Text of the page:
RSA clubs plan rebrand to boost membership

Returned Services' Association (RSA) clubrooms around the country will be rebranding their clubs after Anzac Day in an attempt to attract more club members.

Few clubs are making a profit and member numbers are dropping off sharply as they age.

New Lynn RSA club assistant secretary Dale Mays said the club was only breaking even at the moment, even though it was one of the larger clubs with 2200 members.

The club could only afford to replace the logo on its stationery.

Browns Bay RSA said it would introduce the rebranding gradually, with plans to upgrade the bar and modernise the club in a bid to attract new members.

Club president Geoffrey Ockleston said RSAs needed to update their image and that while they were originally created as a way to take care of veterans and their families, this was no longer needed.

"RSAs need to move with the times, pick up on the fashions and trends of today,'' he said.

Mr Ockleston said the Browns Bay club's small profit - largely generated by gambling and alcohol sales - would be able to cover the cost of renovations.

Mt Albert RSA club president Horace Cadd said the club's membership and profits had decreased over the last 15 years and most of the 880 members of the club were older, original members.

Mr Cadd said the club was also breaking even and could not afford to carry out the renovations and modernisation it needed to bring in more members.

The club's welfare officer, Kay Ingley, said the club needed to update its image.

"We have cheaper alcohol, and a van to drive people home after they have been drinking,'' Ingley said. "In the old days you never had to advertise because you couldn't move, because it was so full of people.''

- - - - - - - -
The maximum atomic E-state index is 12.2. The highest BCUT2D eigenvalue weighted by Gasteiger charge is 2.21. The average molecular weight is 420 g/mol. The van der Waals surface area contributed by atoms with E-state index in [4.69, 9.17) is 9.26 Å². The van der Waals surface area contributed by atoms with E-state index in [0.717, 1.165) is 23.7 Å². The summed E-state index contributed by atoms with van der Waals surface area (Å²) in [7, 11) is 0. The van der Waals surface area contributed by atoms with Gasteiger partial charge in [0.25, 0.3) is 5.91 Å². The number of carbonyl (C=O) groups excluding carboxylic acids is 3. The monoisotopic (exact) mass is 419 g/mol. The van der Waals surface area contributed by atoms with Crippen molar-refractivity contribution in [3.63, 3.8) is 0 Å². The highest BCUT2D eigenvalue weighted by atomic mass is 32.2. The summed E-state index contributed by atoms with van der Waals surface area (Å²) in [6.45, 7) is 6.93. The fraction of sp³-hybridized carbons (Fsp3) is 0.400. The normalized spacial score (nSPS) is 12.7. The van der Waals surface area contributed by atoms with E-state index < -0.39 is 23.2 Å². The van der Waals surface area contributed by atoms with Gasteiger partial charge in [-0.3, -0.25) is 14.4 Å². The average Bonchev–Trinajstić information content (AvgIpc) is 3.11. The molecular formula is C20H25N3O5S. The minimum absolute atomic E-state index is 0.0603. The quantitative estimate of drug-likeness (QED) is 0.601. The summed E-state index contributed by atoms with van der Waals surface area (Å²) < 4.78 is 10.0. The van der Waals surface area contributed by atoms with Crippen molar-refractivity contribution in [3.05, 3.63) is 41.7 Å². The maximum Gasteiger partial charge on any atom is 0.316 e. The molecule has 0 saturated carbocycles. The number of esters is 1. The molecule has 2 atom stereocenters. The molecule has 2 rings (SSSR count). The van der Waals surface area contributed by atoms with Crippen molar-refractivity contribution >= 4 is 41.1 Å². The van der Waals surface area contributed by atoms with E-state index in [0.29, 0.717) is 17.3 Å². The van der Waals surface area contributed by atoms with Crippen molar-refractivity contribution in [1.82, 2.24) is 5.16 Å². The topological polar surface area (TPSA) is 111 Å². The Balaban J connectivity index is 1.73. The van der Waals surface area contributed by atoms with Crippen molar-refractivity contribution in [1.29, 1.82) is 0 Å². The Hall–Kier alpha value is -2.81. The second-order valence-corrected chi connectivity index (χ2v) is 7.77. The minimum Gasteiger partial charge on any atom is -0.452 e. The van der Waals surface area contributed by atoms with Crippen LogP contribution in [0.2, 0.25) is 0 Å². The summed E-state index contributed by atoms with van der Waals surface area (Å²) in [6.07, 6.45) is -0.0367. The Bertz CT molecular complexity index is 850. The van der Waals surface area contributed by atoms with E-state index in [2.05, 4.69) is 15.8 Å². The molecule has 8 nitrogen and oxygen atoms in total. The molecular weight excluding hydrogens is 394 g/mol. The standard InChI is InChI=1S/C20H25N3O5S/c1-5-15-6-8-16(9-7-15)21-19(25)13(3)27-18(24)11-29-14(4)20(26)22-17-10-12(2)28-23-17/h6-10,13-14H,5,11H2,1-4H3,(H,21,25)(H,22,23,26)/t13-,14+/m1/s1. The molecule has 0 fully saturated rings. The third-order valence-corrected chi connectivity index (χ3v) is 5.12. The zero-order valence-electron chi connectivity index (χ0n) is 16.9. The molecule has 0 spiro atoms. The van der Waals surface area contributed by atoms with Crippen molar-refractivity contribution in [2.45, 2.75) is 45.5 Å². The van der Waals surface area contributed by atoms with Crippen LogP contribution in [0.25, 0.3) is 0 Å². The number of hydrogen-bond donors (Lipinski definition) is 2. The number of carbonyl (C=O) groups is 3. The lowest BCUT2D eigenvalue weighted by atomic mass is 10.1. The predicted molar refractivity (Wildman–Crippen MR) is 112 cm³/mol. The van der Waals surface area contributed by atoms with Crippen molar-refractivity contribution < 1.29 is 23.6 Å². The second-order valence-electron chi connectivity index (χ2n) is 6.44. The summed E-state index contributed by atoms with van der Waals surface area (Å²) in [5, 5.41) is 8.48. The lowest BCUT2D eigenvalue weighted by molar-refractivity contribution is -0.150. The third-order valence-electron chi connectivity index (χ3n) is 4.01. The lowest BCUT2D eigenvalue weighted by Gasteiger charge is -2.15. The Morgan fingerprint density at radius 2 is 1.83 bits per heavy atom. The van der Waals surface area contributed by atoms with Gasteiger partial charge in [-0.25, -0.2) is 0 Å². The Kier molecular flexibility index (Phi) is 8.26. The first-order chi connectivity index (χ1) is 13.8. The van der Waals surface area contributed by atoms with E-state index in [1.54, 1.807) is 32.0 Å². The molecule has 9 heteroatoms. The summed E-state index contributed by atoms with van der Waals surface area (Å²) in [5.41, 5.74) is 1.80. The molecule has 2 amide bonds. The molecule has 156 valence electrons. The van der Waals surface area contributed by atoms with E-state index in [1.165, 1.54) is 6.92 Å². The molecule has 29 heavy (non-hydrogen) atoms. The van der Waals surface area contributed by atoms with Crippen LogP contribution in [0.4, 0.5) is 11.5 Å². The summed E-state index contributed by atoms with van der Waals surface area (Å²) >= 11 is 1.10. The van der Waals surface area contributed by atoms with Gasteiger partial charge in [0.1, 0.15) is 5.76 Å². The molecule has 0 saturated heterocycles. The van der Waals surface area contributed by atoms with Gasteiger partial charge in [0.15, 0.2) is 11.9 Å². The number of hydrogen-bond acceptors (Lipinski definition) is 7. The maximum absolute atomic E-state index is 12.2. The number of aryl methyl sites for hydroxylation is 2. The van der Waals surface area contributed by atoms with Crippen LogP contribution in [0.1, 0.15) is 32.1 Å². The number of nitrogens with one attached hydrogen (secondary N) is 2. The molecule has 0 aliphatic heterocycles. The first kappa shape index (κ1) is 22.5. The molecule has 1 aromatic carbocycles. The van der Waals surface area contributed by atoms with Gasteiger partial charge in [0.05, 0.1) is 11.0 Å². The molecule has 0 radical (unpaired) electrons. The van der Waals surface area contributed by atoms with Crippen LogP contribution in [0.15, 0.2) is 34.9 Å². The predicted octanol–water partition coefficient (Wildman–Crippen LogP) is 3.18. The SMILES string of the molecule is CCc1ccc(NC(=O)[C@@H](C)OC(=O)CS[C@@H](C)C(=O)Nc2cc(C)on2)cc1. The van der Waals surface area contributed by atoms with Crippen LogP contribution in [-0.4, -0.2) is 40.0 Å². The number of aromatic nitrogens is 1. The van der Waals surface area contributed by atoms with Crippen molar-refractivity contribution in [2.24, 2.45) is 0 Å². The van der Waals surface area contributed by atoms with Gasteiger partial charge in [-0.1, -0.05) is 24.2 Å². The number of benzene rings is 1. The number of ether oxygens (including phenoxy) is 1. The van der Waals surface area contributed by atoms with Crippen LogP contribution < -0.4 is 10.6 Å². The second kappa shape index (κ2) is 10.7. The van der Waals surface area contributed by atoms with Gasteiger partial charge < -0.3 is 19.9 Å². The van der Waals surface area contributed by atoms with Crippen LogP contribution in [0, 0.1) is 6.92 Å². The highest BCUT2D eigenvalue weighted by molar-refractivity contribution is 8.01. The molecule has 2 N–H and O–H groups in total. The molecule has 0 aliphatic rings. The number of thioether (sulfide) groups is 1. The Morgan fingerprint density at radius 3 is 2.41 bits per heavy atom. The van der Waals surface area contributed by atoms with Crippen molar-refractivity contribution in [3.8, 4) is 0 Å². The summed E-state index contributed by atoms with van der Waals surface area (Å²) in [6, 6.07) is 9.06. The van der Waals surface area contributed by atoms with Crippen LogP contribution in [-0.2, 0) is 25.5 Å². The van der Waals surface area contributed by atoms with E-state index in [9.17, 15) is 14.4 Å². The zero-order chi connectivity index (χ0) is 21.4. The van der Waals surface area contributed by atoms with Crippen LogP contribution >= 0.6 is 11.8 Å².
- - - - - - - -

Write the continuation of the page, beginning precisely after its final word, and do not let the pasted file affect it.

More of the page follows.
The Hastings RSA said it planned to change the club's sign and become more integrated in the community.

It was making a profit, and had 3100 members. Club president Craig Williams said it had increased by 1000 over the last decade and he attributed the success to the club's high profile in the community.

"Something is basically happening everyday to make you stand out from others head office see this as the future for RSAs,'' Mr Williams said.

The Titirangi RSA is advertising within the clubrooms, printing shirts with the RSA's new logo on them, and building a new club deck to attract more members.

President Mike Logan said 1400 people usually came to the club on Anzac Day, two thirds of whom were young people.

Mr Logan said RSA clubs could not afford not to rebrand, and RSAs needed to be creative in order to survive.

"Clubs are struggling because they aren't looking outside the box. We are surviving because we understand how to do this. People need to understand how to run an RSA successfully,'' Logan said.

The Christchurch RSA was destroyed during the 2011 earthquake. Members are hoping to attract members once the clubrooms have been rebuilt, with membership decreasing from 1800 to 1400 after the earthquake.

- By Siobhan Leathley for

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